Tell your mountaineering mates that you were walking in Eifionydd last week, and they will probably look at you blankly. The Eifionydd Hills are the ones sandwiched between the Snowdon Range and the Llŷn Peninsula. Sandwiched is perhaps the wrong word though, inferring some kind of inferiority – this is definitely not the case.
The Eifionydd Hills contain the Nantlle Ridge (post #21), one of the great ridge-walks of North Wales, as well as the impressive mass of Mynydd Mawr (post #30), but the hill that overshadows the others is situated above the pretty village of Beddgelert – Moel Hebog is an impressive looking hill from most directions, but when approaching Beddgelert from Capel Curig it simply dominates the landscape.
Paradoxically, the ridge of Moel Hebog, Moel yr Ogof and Moel Lefn can’t be seen in the village itself, but once out on the rising hillside things start to open up. The height gain is fairly steady, which gave my photographer mate John Bamber plenty to go at, whilst giving me the chance to muck about on whatever bits of rock happened to be in the way.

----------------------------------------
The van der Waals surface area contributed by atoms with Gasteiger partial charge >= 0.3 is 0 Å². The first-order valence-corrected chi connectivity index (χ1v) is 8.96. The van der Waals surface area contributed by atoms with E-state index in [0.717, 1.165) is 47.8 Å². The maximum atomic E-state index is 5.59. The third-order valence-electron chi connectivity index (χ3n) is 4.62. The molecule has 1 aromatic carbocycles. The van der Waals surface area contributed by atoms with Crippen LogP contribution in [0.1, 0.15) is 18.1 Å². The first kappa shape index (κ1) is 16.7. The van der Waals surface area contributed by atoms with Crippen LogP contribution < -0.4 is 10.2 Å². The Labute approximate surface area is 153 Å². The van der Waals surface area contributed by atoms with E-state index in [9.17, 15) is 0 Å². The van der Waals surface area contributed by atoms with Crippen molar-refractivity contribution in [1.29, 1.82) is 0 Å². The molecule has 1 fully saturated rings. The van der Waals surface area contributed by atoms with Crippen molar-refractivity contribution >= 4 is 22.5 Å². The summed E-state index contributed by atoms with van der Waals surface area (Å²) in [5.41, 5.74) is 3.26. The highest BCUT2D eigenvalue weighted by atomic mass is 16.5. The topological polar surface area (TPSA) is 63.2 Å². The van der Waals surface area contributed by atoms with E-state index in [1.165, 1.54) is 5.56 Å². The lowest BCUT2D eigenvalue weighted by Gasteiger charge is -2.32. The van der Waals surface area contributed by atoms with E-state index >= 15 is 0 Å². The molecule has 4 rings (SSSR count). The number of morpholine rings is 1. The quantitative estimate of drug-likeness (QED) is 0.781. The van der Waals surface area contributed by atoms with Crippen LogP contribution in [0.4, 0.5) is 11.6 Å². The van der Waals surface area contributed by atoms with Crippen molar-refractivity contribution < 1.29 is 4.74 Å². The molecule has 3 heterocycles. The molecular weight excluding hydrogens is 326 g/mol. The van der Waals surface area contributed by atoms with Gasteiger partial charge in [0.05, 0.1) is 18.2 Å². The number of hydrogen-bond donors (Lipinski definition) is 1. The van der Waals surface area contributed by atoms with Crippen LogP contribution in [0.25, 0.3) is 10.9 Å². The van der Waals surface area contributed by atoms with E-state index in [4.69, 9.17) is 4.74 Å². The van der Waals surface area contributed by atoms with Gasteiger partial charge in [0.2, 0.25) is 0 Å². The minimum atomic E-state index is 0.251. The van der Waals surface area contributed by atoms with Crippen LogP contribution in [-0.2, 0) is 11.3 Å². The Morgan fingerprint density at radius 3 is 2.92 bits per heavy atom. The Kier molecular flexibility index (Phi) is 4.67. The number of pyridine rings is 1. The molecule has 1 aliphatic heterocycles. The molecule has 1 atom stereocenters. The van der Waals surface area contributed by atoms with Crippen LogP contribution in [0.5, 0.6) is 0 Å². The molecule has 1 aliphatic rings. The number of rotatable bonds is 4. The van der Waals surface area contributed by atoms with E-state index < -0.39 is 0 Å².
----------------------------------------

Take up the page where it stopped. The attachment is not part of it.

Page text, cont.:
Towards the summit we ran into the mist that wasn’t supposed to be there, though the steeper ground was a good indication that we were getting near the top. The summit was indicated by a battered Ordnance Survey Trig Point, but the continuation of the ridge to the north was just different shades of grey until we eventually emerged from the cloud.
Following on from Moel Hebog (‘Bare Hill of the Falcon’) we continued to our next peak of Moel yr Ogof (‘Bare Hill of the Cave’) passing through an impressive cleft along the way. There is, in fact, a cave said to have been used by the Welsh leader Owain Glyndwr whilst hiding from the English, but we gave it a miss and pressed on to our final summit of Moel Lefn (‘Smooth Bare Hill’)
Then, after all the ups and downs of the broad Moel Hebog ridge, it was time to head down. A good amount of the accumulated height gain was descended over a fairly short distance, but it made it a quick way to lose altitude, bringing us to the upper reaches of Beddgelert Forest.
We all have our likes and dislikes, and I’m afraid walking through commercial forests doesn’t come high on my list of things to do on a mountain day, but after the delights of the high ridge we had to pay our dues. So pay them we did – soggy, boggy paths soon gave way to hard-surfaced forest rides, with one last tantalising view of Moel Hebog with (you’ve guessed it) a cloud free summit!
Text and images © Paul Shorrock – Images tagged (JB) © John Bamber